Thursday, July 31, 2014

Do libraries in Africa have a role in the provision of information to rural farmers?

Mr Prosper V. Mgalama from
 Tanzania Public Service College 
Today’s Parallel Session II at SCECSAL 2014 focused on agricultural information services in socio-economic development. WiseGeek defines socio-economic development as "a process that seeks to identify both the social and the economic needs within a community, and seek to create strategies that will address those needs in ways that are practical and in the best interests of the community over the long run".

Socio-economic activities and needs in most rural communities in Africa revolve around farming. Providing access to appropriate agricultural information and knowledge on agricultural technologies and sustainable practices can therefore contribute to increasing incomes and improving livelihoods of the rural farmers. It was therefore good to see librarians discussing the role they could play in meeting the information needs of rural farmers.

The following presentations were made at the session:
  • The Role of Agricultural Services in Socio-economic Development in East Africa; A Critical Review - Mr Prosper V. Mgalama, Tanzania Public Service College 
  • The role of Kasisi Agricultural Training Centre in providing information on organic to the small scale farmers in Kasisi area of Chongwe District, Zambia - Ms Naomi Mtanga, Department of Library and Information Studies, University of Zambia.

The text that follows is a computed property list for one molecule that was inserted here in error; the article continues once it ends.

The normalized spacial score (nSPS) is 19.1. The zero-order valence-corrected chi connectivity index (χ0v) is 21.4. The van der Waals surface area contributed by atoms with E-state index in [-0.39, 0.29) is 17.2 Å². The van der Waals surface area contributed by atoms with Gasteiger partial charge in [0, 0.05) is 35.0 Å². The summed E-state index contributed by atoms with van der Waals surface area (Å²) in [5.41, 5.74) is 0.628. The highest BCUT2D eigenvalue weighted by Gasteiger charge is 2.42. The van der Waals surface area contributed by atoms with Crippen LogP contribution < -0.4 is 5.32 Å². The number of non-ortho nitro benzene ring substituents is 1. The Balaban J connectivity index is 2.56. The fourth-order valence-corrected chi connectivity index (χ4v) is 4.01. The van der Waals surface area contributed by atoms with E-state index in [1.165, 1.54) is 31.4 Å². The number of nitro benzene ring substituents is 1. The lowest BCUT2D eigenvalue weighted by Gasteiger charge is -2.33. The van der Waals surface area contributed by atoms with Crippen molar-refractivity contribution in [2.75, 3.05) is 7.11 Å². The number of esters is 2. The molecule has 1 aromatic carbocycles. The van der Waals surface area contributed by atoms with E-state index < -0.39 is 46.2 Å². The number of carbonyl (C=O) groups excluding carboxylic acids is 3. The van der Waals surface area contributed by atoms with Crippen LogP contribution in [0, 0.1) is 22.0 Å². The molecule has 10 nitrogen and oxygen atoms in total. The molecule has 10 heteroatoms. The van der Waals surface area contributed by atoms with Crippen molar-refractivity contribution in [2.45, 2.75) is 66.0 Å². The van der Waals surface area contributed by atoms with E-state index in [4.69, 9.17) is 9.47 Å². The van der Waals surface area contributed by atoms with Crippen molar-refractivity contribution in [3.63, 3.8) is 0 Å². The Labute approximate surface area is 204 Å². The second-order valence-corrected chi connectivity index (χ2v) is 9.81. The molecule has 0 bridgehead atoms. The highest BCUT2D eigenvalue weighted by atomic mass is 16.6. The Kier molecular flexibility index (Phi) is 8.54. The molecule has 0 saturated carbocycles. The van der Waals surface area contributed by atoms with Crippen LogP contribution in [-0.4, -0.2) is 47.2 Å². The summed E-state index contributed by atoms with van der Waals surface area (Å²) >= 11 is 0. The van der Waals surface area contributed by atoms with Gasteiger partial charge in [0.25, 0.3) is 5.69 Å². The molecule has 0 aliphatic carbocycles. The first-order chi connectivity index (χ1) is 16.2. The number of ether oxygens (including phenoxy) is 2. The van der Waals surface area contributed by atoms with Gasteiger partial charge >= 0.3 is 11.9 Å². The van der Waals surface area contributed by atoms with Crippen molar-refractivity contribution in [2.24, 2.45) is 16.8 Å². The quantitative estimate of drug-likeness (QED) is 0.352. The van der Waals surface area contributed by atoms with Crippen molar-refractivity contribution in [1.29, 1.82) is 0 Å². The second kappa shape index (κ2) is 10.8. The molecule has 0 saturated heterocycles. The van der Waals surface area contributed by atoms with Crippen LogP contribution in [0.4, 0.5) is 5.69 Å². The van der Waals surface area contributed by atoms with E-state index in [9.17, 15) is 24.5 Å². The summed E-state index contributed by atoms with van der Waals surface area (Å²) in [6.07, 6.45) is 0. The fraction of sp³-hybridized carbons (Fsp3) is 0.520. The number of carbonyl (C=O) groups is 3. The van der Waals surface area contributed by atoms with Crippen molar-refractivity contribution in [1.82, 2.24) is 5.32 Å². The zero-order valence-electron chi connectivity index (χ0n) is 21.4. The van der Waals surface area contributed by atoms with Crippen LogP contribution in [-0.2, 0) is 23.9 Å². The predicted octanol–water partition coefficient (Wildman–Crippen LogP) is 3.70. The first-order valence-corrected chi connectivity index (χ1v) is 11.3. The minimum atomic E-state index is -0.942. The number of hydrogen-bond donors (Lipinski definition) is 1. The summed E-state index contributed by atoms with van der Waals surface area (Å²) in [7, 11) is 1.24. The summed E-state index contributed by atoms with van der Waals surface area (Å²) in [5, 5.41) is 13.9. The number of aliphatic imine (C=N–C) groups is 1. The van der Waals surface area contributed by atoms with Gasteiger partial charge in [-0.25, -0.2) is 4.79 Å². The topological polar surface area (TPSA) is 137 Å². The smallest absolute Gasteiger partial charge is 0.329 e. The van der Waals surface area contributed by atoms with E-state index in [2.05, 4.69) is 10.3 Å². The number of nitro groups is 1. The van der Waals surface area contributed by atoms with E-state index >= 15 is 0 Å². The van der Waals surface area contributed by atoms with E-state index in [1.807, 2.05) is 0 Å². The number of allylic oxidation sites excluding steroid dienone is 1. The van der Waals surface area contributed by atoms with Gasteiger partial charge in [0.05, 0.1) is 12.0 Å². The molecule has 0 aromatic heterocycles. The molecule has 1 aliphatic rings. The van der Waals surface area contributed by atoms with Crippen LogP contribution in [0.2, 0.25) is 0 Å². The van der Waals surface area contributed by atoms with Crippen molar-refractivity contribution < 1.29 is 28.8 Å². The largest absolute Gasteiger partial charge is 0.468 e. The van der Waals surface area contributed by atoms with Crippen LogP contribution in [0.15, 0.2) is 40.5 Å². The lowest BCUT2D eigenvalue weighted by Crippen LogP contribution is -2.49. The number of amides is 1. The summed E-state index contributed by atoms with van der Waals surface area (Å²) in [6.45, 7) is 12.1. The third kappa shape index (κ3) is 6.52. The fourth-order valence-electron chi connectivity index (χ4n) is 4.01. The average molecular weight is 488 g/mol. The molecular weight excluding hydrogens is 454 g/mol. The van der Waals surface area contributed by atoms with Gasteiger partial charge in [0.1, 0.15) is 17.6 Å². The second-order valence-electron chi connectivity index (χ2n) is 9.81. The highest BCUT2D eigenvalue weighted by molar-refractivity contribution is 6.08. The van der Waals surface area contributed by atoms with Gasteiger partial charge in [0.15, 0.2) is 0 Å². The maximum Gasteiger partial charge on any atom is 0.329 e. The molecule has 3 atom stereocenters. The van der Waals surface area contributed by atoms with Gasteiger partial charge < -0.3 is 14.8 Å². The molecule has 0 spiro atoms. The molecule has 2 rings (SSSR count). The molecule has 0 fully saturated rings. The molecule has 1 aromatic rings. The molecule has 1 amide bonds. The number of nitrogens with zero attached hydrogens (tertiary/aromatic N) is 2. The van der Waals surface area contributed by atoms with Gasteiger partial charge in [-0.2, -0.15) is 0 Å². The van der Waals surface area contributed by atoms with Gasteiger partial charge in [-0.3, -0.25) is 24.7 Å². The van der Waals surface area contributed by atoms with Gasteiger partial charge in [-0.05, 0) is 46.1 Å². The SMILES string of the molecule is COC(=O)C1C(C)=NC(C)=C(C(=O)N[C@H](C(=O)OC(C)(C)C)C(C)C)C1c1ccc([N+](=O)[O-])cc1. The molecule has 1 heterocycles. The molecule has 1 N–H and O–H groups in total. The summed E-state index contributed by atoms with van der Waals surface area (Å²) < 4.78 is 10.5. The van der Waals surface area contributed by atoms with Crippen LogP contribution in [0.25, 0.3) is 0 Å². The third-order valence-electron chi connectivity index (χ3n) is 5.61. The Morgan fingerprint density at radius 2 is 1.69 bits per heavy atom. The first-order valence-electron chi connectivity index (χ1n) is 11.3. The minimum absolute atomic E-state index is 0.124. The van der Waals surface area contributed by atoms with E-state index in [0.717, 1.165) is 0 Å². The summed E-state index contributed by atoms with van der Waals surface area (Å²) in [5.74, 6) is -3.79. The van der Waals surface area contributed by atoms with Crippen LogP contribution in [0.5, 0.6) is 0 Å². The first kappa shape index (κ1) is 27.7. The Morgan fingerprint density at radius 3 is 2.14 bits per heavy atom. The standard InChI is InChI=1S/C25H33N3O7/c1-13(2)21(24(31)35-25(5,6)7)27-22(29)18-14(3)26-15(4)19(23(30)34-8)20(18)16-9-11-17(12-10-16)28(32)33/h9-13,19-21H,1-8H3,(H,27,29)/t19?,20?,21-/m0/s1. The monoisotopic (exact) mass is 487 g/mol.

• A Hidden factor hindering agriculture in bringing socio-economic development in Tanzania and other Sub-Sahara countries - Mr. Martin Tetti, Tanzania Public Service College
The discussions at the end of the session focused on what could be the role of libraries in the provision of agricultural information to farmers.
Libraries serve defined communities of users. For example, university libraries target university communities made up of students, lecturers, researchers, etc; school libraries mainly respond to the information needs of the students; public libraries target the residents in their communities; special libraries are largely closed and only serve members of the parent organizations.

Rural farmers are a highly specialised category of information users. For example, they need information about markets and prices for their produce; weather information; information on agricultural inputs and agricultural finance, etc. The information is sourced from several different organizations including markets, banks, metrological stations, etc. The information also has to be processed and re-packaged into formats that suit the needs of the farmers. 

In my view, provision of appropriate agricultural information services to rural farmers goes beyond the mandate of most librarians and libraries in Africa. Most of these institutions are located in cities and are not in touch with the farming communities in rural areas. They also lack financial resources to carry out the demanding activities required to provide high quality and specialised agricultural information services. Some do not even have access to sustainable ICT infrastructure, and staff with appropriate skills. Public libraries located in rural areas, that could be the best options for this service, are among the most neglected libraries in most countries.

What role could librarians and libraries in Africa play in the provision of agricultural information services to rural farmers?

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